Lawmaker questions SPLOST ballot language BY JOE EARLE AND DYANA BAGBY
CITY OF DUNWOODY
Dunwoody’s first pedestrian scramble is located at North Shallowford Road and Dunwoody Park. The crosswalk stops all motorists to allow pedestrians to cross in all directions.
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A Dunwoody lawmaker and the DeKalb school superintendent are battling publically over whether the planned May vote on a special sales tax for schools would stand up to a legal challenge. Sen. Fran Millar (R-Dunwoody) argues that the ballot language proposed for the Special Purpose Local Option Sales Tax vote on May 24 isn’t specific enough. He called for the system to delay the vote until next year. In a response, Dr. Stephen Green argues the language is specific enough to meet legal requirements. “In our view, sufficient description has been provided to meet the constitutional requirement,” Green wrote in his letter to Millar. “The capital projects are specifically described, serve educational purposes and are all for the clear benefit of DeKalb county students. We are not aware of any constitutional provision, statute, case law or attorney general opinion that contradicts our view under these descriptions.” In his letter, Green said the SPLOST funds would pay for safety and security systems such as improving surveillance systems and fire alarms; new facilities and additions to school buildings; improvements to school buildings such as new roofs, wiring, painting or heating and airconditioning systems; Enterprise Resource Planning upgrades and technology improvements; purchasing buses and other capital equipment such as desks; and expenses related to the projects. He said similarly-worded SPLOST resolutions had been adopted in the past. School officials say the tax, a renewal of the existing penny sales tax, is expected to raise about $600 million for DeKalb schools over its five-year life. They told members of the Dunwoody Homeowners Association in February that individual projects to be paid for by the tax would likely be determined by the school board in December, after consultation with parents. Millar, who said in his letter he had supported previous education sales taxes, said he had received numerous complaints about the school systems’ “category proposal,” Millar said DeKalb should put off the SPLOST vote until next year so specific projects could be listed. “Hopefully, you can act in a prompt manner and avoid the potential disaster,” he said. But Green argued that “it is critical that voters make the final decision.”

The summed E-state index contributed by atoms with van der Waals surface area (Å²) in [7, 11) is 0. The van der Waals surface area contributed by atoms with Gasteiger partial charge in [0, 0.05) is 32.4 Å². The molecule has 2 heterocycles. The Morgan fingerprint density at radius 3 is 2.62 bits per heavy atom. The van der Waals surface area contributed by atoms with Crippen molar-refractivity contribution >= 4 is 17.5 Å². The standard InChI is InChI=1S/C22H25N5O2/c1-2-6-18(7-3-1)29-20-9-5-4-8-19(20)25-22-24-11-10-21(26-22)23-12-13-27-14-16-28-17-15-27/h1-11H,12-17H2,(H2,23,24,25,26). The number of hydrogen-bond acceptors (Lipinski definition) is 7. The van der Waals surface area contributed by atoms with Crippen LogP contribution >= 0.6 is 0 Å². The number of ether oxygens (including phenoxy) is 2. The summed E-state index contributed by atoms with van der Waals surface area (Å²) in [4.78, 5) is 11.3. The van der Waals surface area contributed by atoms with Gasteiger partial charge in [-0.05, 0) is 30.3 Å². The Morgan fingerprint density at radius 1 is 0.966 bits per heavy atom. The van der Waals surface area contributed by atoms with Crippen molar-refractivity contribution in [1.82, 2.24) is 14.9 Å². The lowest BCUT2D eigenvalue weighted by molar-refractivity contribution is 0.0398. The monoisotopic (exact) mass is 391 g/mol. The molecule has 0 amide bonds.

APR. 29 - MAY. 12, 2016
Community | 13
LOGIC AND ACCURACY TESTING PUBLIC NOTICE
Senior baseball league opposes proposed move to middle school BY DYANA BAGBY
proposal. The DeKalb School District estimates cost for new fields would run about $3 milDunwoody Senior Baseball doesn’t lion, Weiner said, and would likely have to want to be forced to move to Peachtree be paid for by the city and DeKalb County. Middle School as part of a proposal to He said he’s been told the city is resistant to make way for the rebuilding of Austin Elepaying any of the $3 million cost. mentary School in Dunwoody Park. DSB, a nonprofit, is located next to the “We can’t move to a location that will Dunwoody Nature Center on approximatepotentially close down our program,” Dunly 7.8 acres in Dunwoody Park. With parkwoody Senior Baseball President Jerry ing, the league has about 10 acres. The apWeiner said. proximate size of the Peachtree Middle Weiner said that league’s board met School fields is 6.7 acres, Weiner said. ParkApril 24 to “define its opposition” to an ing is also further away at the school site. expected proposal from Dunwoody City The city owns Dunwoody Park and DSB Council and the DeKalb County School does not pay any fees to the city to use the Board to move the league to Peachtree Midfields. Maintenance of the fields are shared dle School. He said the group planned to by DSB and the city, Weiner said. continue its discussions on how to publicIn 2011, voters approved an Education ly oppose the proposal. Special Local Option Sales Tax that includRumors have been floating for severed funding for a new Austin Elementary al months that the baseball league, for 13School. to 18-year-old players, would be moved to Weiner said, though, that at that time make way for the DeKalb school system to the school district promised not to take build a new Austin Elementary School. land from the city’s parks for the new Weiner said the baseball league, the city school. and school board representatives had their “We are not opposed to quality educafirst meeting Feb. 18 and have been contion, but we don’t think they should build tinuing conversations since then. Nothing the school at Dunwoody Park,” he said. “We has been finalized, but Weiner said he and want them to honor their original prom07-29-15_PerimeterPediatricDentistryFinal_Layout 1 7/27/15 9:18 AM Page 1 his board are not happy with the current ise.”